• You're all caught up!

Mental Toughness Exercises

author image David Carnes
David Carnes has been a full-time writer since 1998 and has published two full-length novels. He spends much of his time in various Asian countries and is fluent in Mandarin Chinese. He earned a Juris Doctorate from the University of Kentucky College of Law.
Mental Toughness Exercises
Mental toughness requires courage and concentration. Photo Credit Ryan McVay/Photodisc/Getty Images


Sean Hyson, conditioning coach and fitness editor of "Men's Fitness" magazine, defines mental toughness as "the ability to maintain the focus and determination to complete a course of action despite difficulty or consequences." Anyone can improve their mental toughness through training and practice. Mental toughness will help you overcome many different types of obstacles in athletic endeavors as well as in off-the-field pursuits such as work and relationships.

Clarify Your Goals

You can't get to where you want to be if you don't know where you're going, and you will have no motivation to go there if you don't know why you are going. Do some soul searching to discover what you truly desire, and set your goals accordingly. Record these goals in a notebook. Each goal should be accompanied by the reason why you are pursuing it, based on your deepest desires. Review your notebook frequently.

Seize Control of Your Mind

Rachel Cosgrove, strength and conditioning coach and triathlete, notes that everyone is subject to a constant internal dialogue going on in their minds. One key to mental toughness is to seize control of that dialogue.

You must first train yourself to become aware of your thoughts as they occur. Then learn to identify negative thoughts and replace them with positive, but realistic ones. One example would be to replace complaining and blaming thoughts with problem-solving thoughts.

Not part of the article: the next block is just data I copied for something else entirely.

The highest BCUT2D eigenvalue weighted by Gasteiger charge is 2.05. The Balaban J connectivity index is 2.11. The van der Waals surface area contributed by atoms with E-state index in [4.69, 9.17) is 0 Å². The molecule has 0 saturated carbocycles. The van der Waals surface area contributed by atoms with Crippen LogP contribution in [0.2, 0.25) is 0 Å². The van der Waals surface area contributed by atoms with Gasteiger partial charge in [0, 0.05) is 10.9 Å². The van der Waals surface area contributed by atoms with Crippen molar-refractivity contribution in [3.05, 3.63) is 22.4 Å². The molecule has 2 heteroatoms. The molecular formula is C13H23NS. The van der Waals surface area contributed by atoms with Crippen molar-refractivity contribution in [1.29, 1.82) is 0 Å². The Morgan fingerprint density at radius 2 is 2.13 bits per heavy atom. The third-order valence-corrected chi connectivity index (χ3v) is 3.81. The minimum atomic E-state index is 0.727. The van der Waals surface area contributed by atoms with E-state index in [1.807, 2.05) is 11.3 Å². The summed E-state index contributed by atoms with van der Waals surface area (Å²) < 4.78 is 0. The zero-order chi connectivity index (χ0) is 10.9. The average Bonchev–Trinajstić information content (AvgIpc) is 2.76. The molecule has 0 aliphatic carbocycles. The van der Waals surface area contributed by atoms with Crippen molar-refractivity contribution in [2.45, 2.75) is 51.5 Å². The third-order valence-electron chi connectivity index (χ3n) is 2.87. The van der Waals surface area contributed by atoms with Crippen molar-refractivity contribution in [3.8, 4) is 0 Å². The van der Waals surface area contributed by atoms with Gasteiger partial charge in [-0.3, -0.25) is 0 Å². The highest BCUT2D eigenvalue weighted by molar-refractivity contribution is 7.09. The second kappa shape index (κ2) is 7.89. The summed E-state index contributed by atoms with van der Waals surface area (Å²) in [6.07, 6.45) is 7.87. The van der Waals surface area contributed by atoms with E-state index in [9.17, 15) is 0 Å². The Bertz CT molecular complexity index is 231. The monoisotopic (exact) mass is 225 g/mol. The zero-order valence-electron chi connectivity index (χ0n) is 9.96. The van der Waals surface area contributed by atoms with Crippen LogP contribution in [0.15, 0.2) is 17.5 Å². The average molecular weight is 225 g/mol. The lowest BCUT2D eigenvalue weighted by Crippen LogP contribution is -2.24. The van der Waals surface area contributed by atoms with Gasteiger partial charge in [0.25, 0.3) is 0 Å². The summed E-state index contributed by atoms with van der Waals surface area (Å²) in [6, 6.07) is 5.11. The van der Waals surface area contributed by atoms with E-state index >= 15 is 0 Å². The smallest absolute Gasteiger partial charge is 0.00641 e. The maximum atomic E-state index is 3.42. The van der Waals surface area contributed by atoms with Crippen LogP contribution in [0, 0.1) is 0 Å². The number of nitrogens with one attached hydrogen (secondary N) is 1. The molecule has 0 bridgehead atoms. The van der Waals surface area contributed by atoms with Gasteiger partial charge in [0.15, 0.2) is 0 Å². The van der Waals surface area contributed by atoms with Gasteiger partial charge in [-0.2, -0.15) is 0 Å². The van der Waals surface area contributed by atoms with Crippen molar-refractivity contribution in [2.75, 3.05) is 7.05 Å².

Ancient Chinese philosopher Sun-Tzu said that every battle is won or lost before it is ever fought. Joe Stankowski, C.P.T. and a former power-lifter, advises athletes to mentally visualize their performance over and over again before their actual performance.

Scientific studies indicate that the use of visualization can produce measurable increases in performance even without physical training, according to Coaching Science Abstracts. This means that you can continue training even while you are injured. The more vivid you visualize your chosen activity, the more effective your training will be.


Meditation can improve your concentration and focus, and can prevent you from "choking" under pressure. In addition, meditation can improve your response to stress during daily life. The most basic form of meditation involves sitting alone in a dark room, relaxing, and clearing your mind of all thoughts for 20 minutes or so. Meditation courses are offered in nearly every major U.S. city.

Break Out of Your Comfort Zone

The "comfort zone" is the enemy of all greatness. In order to push past your limits, you are going to have to break though your comfort zone. One way of doing this is to commit yourself to push yourself just a little bit harder every day--continuing to run for five minutes after you want to quit--for example.

Another way is to periodically perform an act that is unfamiliar and frightening to you. This includes anything from approaching a perfect stranger in the street with a silly question to jumping out of an airplane with a parachute attached to your back.

LiveStrong Calorie Tracker
THE LIVESTRONG.COM MyPlate Nutrition, Workouts & Tips
  • Gain 2 pounds per week
  • Gain 1.5 pounds per week
  • Gain 1 pound per week
  • Gain 0.5 pound per week
  • Maintain my current weight
  • Lose 0.5 pound per week
  • Lose 1 pound per week
  • Lose 1.5 pounds per week
  • Lose 2 pounds per week
  • Female
  • Male
ft. in.



Demand Media